Natalie writes on the Iguassu falls
22.06.2013 - 23.06.2013
Foz do Iguaco - Brazil
After the excitement of Rio, it was time to move on and see the stunning Iguazu Falls, a set of waterfalls that border Brazil, Argentina and Paraguay. When we told friends and family we were visiting South America, those who had been previously insisted on us making the trip to Iguassu as it is one of the best natural wonders to see on the continent. Lonely planet lists it in one of the top 10 waterfalls in the world.
Not being overly sad to be leaving Rio and its riots behind, we packed our bags and took a taxi to the airport. Some confusion set in as it became apparent that 3 flights were leaving our gate within 30 minutes of each other, all of which were either 'boarding' or 'final call', and all through the same walkway. Strange given the other 30 empty gates in the terminal. We weren't completely sure we were heading to Foz do Iguazu until we asked the stewardess on the plane!
We arrived in Foz do Iguazu to a cooler temperature than we had left, but to a lovely small town with clean streets and friendly people. It was a nice change after the hustle and bustle of Rio! Not to lose time, we checked in to our hotel and took the bus straight over to the Brazilian side of the falls. You take a tour bus from the visitor centre out to the falls where you can do trekking, wildlife spotting, repelling, and pretty much any other activity you can name as well as seeing the falls.
The falls is also home to Coati (pronounced co-art-ee), an animal we never even knew existed and seemingly lives on lunches toursits leave behind!
Legend has it that a jealous forest god, enraged when a young warrior escaped downriver with a young girl, caused the riverbed to collapse, producing the falls over which the young girl fell, and was turned into a rock. The warrior survived as a tree overlooking the rock. Whatever caused these mighty falls, you have to see them to believe their size and grandeur:
From the Brazilian side, you get a magnificent vista of the falls from every direction; they are endless spanning over 3.5km with an estimated 275 individual waterfall cascaded all crashing into the Rio Iguazu. Looking at other travellers photos of the falls, it does seem we were there at peak flow of the river, the individual cascades in other photos are clearly defined and separated by plush greenery. We had about 5 separate cascades flowing at a rate that had shut half the viewpoints due to safety, sadly including the Devil's throat lookout where you can stand over the falls. Still they make for some spectacular pictures:
I even had a date with a sideways rainbow:
Following the trail round we reach the Garganta del Diablo, or Devil's Throat, a semicircular falls that are a sight to behold. Also good for getting very wet!!
Churrascaria - Brazilian for lots of meat!
Leaving the falls after sunset, we were aching to try the Brazilian way of eating, Churrascaria. Countless meats are cooked on rotisserie spits and brought to your table where the waiter will cut a piece of meat off to your liking. On your table will be a picture of a cow with the different cuts labelled, your participation in this is very simple, a 'Ci' or a 'Non'. Also on the menu is spicy sausages, chicken breast wrapped in prosciutto and chicken hearts (one for Will, not me!!)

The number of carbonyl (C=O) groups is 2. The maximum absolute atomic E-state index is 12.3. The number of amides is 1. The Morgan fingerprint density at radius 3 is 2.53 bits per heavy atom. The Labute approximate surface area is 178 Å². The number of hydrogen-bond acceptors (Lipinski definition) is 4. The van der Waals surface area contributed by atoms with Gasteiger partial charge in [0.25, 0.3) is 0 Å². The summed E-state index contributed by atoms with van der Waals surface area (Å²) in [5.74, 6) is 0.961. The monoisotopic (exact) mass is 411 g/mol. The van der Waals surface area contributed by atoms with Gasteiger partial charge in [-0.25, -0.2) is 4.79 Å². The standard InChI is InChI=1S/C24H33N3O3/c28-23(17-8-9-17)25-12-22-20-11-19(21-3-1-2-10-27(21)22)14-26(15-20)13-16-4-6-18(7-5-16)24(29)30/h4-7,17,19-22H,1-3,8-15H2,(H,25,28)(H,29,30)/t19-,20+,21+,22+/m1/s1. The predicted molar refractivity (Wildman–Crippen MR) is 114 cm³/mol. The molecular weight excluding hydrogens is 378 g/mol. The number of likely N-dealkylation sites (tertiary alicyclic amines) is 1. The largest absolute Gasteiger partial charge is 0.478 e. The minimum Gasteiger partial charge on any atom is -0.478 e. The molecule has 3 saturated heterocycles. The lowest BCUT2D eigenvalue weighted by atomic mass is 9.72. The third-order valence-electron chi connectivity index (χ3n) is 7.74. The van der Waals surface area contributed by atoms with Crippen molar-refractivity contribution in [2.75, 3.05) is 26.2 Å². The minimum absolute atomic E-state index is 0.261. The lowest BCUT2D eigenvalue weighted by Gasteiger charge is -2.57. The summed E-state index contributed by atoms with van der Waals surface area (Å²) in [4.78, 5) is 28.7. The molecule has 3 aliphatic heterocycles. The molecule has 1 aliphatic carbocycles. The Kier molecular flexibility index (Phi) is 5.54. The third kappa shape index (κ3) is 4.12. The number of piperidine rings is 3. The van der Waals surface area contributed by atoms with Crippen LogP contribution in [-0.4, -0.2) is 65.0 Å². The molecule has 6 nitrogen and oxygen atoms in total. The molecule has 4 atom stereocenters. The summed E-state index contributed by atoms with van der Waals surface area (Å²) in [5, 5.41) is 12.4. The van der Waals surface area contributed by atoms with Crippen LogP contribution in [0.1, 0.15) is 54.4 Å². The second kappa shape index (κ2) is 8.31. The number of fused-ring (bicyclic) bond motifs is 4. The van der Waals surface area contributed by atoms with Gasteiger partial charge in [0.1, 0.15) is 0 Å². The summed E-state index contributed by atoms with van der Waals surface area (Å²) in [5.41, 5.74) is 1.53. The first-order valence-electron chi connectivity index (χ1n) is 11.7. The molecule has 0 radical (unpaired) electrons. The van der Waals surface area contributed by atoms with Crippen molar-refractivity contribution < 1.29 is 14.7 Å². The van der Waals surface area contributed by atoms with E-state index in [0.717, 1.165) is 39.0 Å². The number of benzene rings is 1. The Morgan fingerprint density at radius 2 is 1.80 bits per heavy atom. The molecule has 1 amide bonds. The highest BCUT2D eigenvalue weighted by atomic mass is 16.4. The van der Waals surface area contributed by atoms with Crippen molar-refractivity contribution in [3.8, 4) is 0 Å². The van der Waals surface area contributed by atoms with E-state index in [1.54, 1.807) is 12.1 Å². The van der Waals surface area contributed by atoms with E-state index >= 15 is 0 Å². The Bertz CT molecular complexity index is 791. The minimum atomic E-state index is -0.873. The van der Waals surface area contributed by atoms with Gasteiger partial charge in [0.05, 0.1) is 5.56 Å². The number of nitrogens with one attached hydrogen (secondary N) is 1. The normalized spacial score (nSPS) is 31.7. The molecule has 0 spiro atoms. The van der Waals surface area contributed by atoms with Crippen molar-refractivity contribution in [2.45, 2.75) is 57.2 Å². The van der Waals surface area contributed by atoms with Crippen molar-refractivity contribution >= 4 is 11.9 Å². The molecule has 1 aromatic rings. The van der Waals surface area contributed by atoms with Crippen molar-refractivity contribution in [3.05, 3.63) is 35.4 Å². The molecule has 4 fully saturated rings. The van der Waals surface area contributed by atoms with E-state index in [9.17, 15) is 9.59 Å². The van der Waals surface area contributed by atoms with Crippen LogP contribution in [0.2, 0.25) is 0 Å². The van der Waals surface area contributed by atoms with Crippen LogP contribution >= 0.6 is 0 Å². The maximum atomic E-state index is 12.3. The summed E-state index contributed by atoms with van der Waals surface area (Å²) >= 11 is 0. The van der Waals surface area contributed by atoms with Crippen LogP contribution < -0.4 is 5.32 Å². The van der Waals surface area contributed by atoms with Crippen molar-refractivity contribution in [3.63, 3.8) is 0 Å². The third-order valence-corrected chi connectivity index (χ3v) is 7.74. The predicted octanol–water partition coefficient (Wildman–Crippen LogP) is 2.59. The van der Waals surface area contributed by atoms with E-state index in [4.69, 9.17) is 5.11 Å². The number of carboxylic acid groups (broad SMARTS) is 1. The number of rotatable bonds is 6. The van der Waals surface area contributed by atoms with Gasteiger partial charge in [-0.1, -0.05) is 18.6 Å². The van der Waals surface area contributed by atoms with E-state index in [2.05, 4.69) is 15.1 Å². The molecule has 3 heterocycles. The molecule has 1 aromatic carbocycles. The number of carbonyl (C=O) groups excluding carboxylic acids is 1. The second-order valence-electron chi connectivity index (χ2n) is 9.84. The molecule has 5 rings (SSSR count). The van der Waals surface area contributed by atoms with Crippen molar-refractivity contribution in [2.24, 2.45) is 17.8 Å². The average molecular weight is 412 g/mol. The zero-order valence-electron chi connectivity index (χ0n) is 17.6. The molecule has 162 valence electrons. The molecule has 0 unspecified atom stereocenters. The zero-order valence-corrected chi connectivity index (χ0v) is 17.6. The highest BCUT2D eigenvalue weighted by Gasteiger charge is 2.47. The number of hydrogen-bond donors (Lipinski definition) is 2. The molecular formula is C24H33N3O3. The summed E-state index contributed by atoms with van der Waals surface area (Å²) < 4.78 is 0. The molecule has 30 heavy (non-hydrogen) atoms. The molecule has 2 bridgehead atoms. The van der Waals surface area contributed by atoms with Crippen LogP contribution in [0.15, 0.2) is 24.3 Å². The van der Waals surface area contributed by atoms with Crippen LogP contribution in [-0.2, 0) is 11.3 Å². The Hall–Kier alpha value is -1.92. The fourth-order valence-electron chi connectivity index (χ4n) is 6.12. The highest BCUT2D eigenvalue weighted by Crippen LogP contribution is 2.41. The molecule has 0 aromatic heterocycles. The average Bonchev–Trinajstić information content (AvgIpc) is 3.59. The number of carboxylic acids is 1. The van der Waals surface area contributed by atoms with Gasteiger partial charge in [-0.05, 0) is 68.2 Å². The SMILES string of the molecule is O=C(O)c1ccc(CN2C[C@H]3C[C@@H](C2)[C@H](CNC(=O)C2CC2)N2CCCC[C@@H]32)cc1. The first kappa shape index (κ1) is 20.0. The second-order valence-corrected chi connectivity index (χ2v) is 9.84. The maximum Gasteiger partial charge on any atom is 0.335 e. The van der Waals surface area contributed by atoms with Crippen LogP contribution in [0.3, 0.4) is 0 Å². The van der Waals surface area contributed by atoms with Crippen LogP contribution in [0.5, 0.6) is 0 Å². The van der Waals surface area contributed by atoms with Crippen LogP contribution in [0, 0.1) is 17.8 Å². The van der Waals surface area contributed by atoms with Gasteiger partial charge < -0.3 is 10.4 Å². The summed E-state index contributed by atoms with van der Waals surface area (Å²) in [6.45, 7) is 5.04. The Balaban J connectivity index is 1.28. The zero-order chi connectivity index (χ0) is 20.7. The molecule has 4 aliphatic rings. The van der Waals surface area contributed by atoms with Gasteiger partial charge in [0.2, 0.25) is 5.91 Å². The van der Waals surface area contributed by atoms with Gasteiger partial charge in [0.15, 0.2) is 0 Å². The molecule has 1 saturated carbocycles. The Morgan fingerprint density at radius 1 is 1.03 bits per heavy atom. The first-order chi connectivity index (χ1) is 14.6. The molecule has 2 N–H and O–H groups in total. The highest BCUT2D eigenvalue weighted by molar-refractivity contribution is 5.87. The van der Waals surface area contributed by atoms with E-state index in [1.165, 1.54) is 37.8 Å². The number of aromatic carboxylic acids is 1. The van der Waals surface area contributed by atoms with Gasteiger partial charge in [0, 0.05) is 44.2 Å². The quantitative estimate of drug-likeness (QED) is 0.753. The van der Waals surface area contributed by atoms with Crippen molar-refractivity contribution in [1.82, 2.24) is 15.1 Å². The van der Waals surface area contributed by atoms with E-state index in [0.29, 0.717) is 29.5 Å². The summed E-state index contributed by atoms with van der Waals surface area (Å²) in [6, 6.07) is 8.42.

Our hotel recommended one and we enjoyed a free pick up across town and settled down to a lot of meat and as much of it as we could eat. Thanks Womble for the anniversary present!
The food was good at best but you go for the experience of trying a bit of everything until your waistband protests. I may be a former vegetarian, but this has nothing to do with the fact that of the entire buffet and selection of meats, my favourite by a long way was the cinnamon-crusted roasted pineapple. Don't tell anyone, but my husband agrees!
Puerto Iguazo - Argentina
The following day, we returned to the falls, this time on the Argentinian side, going over to Puerto Igazzu, the local town. Fun as it was going into Argentina for the day (got the stamps in our passports and everything!), it was frustrating for a number for reasons: (1) you need to get some pesos for the day as they won't accept reals, (2) none of the local shops would break a note, and (3) at the falls themselves they only take cash and not card! As we had only took out enough cash for bus tickets and souvenirs, this meant I bought a ticket with the cash we had, then ran into the park to the cashpoint at the gift shop to get some more! 3 attempts later and we had our cash! Don't ask me why there was a cash point inside the park and not by the gate, clearly no logic at work here!
The falls themselves this side were up close and just as impressive, although sadly the Devil's Throat and the little island you can take a boat out to were closed due to the volume of rain. Still some great views of the falls:
Overall I think I favoured the Brazilian side of the falls as the expanse of the falls can only truly be seen from here, by contrast the Argentinian side does offer a far closer look and you get a real feel for the power of the falls roaring beside you, A brilliant part of our trip so far!
Will also got to 'stick it to the Argies' (his words not mine). I don't think they were to bothered!